Indian Affairs | Division of Tribal Justice Support-Courts

Division of Tribal Justice Support - Courts

The tribal justice systems are an essential part of tribal governments which interface constantly with BIA law enforcement activities. Congress and the Federal courts have repeatedly recognized tribal justice systems as the appropriate forums for adjudicating disputes and minor criminal activity within Indian country. A large number of BIA officers' arrests are tried in tribal courts. It is important that the BIA law enforcement activities and the operations of the tribal courts complement each other to ensure that justice in the tribal forums is administered fairly and with the utmost integrity.

The Division of Tribal Justice Support serves as a catalyst to promote cooperation and ensure the application of high legal standards among tribal justice systems and the Federal and state judiciary systems. This would apply to both criminal and civil actions.

The objective of the Division of Tribal Justice Support is to develop, operate, and enhance tribal justice systems and the Courts of Indian Offenses. Some approaches to accomplish this include providing technical assistance and training; conducting research concerning the operation of tribal justice systems; and promoting cooperation and coordination among tribal justice systems and the Federal and state judiciary systems. The Division performs tribal court reviews, assessing the courts’ operational activities and its budget limitations and maintains an information clearinghouse on tribal justice systems and Courts of Indian Offenses. This includes tribal codes, judicial decisions, and court profiles.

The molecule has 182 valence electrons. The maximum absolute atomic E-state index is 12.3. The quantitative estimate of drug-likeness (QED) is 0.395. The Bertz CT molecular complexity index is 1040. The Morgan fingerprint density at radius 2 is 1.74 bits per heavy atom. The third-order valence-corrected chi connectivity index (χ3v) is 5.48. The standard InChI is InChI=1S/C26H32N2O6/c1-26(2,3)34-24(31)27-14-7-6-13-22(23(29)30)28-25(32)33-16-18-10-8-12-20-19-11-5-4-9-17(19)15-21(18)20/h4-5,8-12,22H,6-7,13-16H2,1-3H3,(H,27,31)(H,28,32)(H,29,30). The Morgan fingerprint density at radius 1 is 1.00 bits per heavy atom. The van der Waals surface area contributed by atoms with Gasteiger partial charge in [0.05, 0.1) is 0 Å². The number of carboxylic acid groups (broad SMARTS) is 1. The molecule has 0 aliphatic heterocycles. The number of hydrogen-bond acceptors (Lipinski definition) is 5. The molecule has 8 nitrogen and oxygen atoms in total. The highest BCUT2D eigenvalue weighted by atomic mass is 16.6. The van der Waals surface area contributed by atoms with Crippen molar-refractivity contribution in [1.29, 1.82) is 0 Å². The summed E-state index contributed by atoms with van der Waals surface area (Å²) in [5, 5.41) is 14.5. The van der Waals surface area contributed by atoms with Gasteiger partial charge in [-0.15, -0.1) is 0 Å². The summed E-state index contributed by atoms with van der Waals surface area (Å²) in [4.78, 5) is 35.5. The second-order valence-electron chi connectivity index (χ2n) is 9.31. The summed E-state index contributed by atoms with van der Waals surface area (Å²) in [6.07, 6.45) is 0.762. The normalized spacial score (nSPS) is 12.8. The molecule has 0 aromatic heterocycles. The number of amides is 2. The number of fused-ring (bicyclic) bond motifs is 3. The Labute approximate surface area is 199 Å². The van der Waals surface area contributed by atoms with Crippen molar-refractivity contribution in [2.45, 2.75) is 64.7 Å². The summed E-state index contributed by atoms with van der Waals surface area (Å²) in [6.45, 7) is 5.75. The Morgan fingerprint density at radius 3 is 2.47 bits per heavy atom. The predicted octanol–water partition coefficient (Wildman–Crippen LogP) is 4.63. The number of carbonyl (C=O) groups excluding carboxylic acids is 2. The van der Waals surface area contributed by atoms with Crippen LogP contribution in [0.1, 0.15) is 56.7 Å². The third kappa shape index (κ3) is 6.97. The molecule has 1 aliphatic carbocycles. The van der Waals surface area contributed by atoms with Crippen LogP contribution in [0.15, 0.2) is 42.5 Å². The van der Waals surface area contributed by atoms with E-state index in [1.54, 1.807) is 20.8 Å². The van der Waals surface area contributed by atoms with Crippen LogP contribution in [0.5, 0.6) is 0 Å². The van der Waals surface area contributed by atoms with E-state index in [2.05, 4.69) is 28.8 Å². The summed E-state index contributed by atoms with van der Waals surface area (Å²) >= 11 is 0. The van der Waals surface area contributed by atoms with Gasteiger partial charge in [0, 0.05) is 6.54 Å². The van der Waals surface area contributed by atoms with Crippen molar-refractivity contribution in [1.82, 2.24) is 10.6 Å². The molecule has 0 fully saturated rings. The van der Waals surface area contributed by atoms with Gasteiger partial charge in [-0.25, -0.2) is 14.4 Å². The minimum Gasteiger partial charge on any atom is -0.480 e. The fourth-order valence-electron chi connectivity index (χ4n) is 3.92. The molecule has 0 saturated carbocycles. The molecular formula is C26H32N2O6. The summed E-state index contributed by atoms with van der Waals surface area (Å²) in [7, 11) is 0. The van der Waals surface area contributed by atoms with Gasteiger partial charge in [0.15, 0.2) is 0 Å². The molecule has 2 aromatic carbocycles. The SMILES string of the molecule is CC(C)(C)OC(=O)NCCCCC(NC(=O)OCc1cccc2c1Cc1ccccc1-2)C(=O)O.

Associate Director

Joseph Little is a member of the Mescalero Apache Tribe and is the Associate Director for the Division of Tribal Justice Support. Mr. Little graduated from the University of New Mexico School of Law and maintained a private law practice in New Mexico, representing several tribal governments and Indian organizations. He was appointed by the Governor of New Mexico as the Director of the State Office of Indian Affairs. He then served as the BIA Chief, Branch of Judicial Services in Washington, DC, and in that capacity worked with all the tribal court systems throughout Indian country.

In 1989, Mr. Little returned to New Mexico as the Regional Rights Protection Manager overseeing tribal irrigation construction projects, and administered the Safety of Dams program. He served as special assistant to the Assistant Secretary on Indian Affairs on all ongoing water rights negotiations between tribes and states and chaired several Federal water negotiation teams. Following this position, Mr. Little returned to the private practice of law where he was involved with Federal and state legislative initiatives. He served as General Counsel to the Pueblo of Pojoaque, where he was involved in litigating and negotiating tribal gaming and water issues.

During his career, Mr. Little has been appointed to the New Mexico Governor’s Task Force on Water Management; the XI Inter-American Conference of the Indigenous People of North America; and as the acting Area Director for the BIA Albuquerque Area Office. He has served as a board member for the Menaul High School Board of Regents; Pojoaque Pueblo Development Corporation; Laguna Industries, Inc.; and PTE, Inc.